I had an interesting exchange with my two sons yesterday (separately). I am trying to motivate my elder son to speak more articulately and with a greater awareness of proper grammar. He retorted that I do not know how to communicate and that as long as information is conveyed effectively, it does not matter how it is conveyed. I tried to explain that words are very much the doors to perception and that the words we use (or even think) very much influence not only how we are perceived, but how we actually perceive. He scoffed.
Fast forward a couple of hours. My younger son and I were talking in the car and he made a statement. I politely corrected his grammar. He did not get defensive, but he told me that he really thought that the past participle was proper in the sentence that he used and he gave me reasons for his belief. Somewhat terrified that I might be out-word-smithed, I had to dig back to my 10th grade English and explain why I felt the present participle was a better choice. We discussed it for a while and he then agreed with me, but it was a remarkable discussion from the moment he started using terms like “past participle.” There is hope for the next generation, or at least my bloodline.
Although I do believe that the use of a robust vocabulary and proper grammar is important in life, and especially in business, it may be that both of my sons have valid perspectives. On the whole, I see future generations becoming more and more divided not only in communication styles, but in lifestyle and citizenship.
My elder son could very possibly find success in an industry that does not require any language skills above texting, and perhaps the target market for that industry will be limited to people with similar communication styles. At the same time, if the need to integrate himself and his products or services into other “communities” (more word-focused communities like the one my younger son and I represent) should arise, he will face some difficulty. Accordingly, I see his attitude — that his way is the only way — as being potentially limiting.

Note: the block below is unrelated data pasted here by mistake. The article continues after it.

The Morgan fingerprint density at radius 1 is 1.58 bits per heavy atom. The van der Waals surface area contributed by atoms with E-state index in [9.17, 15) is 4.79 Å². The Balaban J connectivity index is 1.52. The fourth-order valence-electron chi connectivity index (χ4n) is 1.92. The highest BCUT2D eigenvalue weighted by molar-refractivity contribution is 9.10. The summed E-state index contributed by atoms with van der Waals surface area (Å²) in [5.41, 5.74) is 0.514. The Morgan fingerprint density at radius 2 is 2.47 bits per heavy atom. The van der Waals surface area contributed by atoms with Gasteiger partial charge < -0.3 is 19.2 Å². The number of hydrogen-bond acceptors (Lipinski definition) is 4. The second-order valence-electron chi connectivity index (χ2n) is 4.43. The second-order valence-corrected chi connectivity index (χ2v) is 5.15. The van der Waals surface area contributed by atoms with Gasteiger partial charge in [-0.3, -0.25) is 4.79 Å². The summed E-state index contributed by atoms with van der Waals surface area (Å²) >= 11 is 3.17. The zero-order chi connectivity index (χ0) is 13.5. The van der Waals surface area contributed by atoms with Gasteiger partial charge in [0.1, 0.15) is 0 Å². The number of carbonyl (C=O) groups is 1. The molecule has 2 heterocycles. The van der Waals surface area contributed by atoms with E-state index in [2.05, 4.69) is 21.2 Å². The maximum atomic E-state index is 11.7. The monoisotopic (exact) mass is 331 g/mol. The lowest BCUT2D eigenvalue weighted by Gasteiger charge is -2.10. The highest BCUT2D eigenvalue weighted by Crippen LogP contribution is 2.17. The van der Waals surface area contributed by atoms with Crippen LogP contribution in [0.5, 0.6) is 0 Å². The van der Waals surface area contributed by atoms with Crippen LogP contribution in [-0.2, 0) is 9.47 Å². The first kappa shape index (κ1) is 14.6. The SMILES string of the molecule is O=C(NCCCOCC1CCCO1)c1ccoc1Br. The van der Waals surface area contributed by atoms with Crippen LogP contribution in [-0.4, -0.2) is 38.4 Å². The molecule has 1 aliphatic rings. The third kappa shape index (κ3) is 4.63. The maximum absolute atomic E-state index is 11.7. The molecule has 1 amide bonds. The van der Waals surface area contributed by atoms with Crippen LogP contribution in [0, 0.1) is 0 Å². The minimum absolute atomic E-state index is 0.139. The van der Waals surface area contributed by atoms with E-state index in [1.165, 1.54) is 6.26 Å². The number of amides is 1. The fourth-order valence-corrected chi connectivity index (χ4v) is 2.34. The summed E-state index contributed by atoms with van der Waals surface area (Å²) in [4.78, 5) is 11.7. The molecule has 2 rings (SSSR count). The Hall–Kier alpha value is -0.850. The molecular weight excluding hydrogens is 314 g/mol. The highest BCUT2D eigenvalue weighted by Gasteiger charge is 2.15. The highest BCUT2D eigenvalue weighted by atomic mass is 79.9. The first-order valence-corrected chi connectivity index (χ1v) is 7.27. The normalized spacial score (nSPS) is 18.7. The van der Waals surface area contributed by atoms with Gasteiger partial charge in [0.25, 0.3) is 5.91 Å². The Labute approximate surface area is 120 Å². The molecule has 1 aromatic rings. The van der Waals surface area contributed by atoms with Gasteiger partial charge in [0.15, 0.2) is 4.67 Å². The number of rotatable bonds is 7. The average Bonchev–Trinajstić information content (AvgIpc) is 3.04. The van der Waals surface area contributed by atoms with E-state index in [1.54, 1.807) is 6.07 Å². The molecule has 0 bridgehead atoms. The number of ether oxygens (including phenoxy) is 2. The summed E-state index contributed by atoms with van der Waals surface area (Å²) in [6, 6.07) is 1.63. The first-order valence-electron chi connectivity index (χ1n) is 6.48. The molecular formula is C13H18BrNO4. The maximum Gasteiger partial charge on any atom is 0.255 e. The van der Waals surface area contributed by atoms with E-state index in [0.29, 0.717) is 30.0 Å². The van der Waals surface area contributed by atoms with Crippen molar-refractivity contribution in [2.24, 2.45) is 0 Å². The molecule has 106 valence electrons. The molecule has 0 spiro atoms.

Nevertheless, I have to acknowledge that my general unwillingness to text and my tendency to use an excess of verbiage can also be limiting. Unlike in Dickens’ day, we are generally not paid by the word when we speak in business settings. Accordingly, just as my elder son needs to learn to balance the brevity of text-speak with a greater selection of words, so too do I need to learn to communicate with a generation that is largely focused on immediate gratification and minimalist communication. Indeed, as that generation increasingly enters the workforce, it may become essential for people like me, whether managers, executives or otherwise, to learn how to effectively get messages across to a younger generation that does not use words the way my older, and perhaps more literate, generation does.
What do you think? Are you part of the younger, texting generation that gets its information digitally and does not necessarily know how to parse a sentence, or are you part of an older generation that still proofreads everything that you write, even if you have a spell check program? How do you think words and grammar influence our personal success and how do you think your views might have to change as current teens and 20-somethings enter the work force?